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scenic The Summit Day
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Everest and the Jet Stream
Dramatic forces of nature are at play on the slopes of Everest with the jet stream blowing directly overhead. The jet stream is a fast-moving wind current that blows west to east around Earth between the altitudes of 25,000 to 45,000 feet. The speed of the average wind at the jet core is about 80 knots, or 120 mph, but can reach upwards of 200 mph in the winter. During the spring in the Himalaya, the jet stream typically blows on an oscillating trajectory between the 70th and 90th latitudes. Its position fluctuates during this season, sometimes blowing to the south of Everest, sometimes to the north, and often directly onto Everest's slopes. Ideally, low pressure systems will push the jet stream northward into Tibet just before the monsoon season hits the Everest region, creating a small window of opportunity for Everest's climbers. This is what David and his team are holding out for.

camp 2 The climbers have once again departed Base Camp and are waiting at Camp 2 at 21,500 feet for the right configuration of high and low pressures which will push the jet stream to the north. If this happens, the weather on the mountain should remain calm for a brief period just before the onset of the monsoon. High pressure last week is what pushed the jet stream south and brought on deceptively mild conditions. According to Bob Rice, a jet stream specialist and meteorologist out of Lancaster, MA: "When the jet stream moves south it becomes extremely unstable and could snap back north very quickly, catching climbers on Everest unaware." David Breashears is well aware of the deceptive weather patterns on Everest: "Several seasons of good weather have led people to think of Everest as benevolent. But there were three consecutive seasons in the mid eighties when no one climbed Everest because of wind."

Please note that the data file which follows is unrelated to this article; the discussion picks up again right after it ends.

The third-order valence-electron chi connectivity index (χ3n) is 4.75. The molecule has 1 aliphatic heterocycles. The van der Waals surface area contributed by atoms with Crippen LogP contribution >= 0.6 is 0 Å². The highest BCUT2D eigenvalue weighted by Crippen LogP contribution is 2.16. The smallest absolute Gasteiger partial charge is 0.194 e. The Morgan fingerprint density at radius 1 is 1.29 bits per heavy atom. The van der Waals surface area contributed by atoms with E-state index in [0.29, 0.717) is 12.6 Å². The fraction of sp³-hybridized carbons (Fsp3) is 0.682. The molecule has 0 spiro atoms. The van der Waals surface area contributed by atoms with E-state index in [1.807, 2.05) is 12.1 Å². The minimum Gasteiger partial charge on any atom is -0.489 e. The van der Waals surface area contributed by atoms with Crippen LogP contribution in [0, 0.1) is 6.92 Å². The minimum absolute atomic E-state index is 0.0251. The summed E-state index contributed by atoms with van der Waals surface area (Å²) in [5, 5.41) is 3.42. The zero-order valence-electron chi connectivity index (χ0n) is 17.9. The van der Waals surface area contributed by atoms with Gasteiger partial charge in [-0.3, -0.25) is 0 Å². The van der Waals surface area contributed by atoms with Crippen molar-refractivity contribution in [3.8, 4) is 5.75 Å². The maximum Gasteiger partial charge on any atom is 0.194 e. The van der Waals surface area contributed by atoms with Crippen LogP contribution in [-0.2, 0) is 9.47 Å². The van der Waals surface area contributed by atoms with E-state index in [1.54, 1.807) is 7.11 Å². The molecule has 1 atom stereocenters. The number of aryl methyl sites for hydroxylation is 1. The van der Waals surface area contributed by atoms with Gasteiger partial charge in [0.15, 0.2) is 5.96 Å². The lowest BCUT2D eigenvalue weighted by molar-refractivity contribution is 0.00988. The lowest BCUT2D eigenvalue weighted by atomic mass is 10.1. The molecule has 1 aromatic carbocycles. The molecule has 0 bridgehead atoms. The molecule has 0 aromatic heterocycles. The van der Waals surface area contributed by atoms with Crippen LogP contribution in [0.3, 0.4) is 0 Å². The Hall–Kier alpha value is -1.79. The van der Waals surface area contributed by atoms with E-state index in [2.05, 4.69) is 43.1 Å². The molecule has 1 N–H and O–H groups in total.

scenic Martin Harris, a U.K. meteorologist and Everest upper air specialist agrees that this year has been fraught with unreliable conditions: "As a presumed result of global warming, the winter airflow pattern was disrupted as early as February this year, but it became re-established later, and is now undergoing a period of significant oscillations between the winter and pre-monsoonal patterns." As a result of this instability in the jet stream, last Friday's storm blew up without warning, leaving 21 climbers stranded at night on the exposed southeast ridge. Temperatures dropped to 40 degrees below zero and wind speeds reached 75 mph and higher.

Receiving weather reports from around the globe, David and his team wait it out at Camp 2 for a forecast of ideal conditions. "We hope and expect to get this period of calm," said David. "If we don't, our climbing permit expires on the first of June—though our motivation to stay may run out before then." David knows that to climb Everest one has only a brief moment of opportunity. If you wait too long for the right conditions you might not get your chance, as team members get progressively more exhausted from prolonged time spent at altitude.


Photos: (1) courtesy Robert Schauer; (2) courtesy Ed Viesturs; (3) Liesl Clark.

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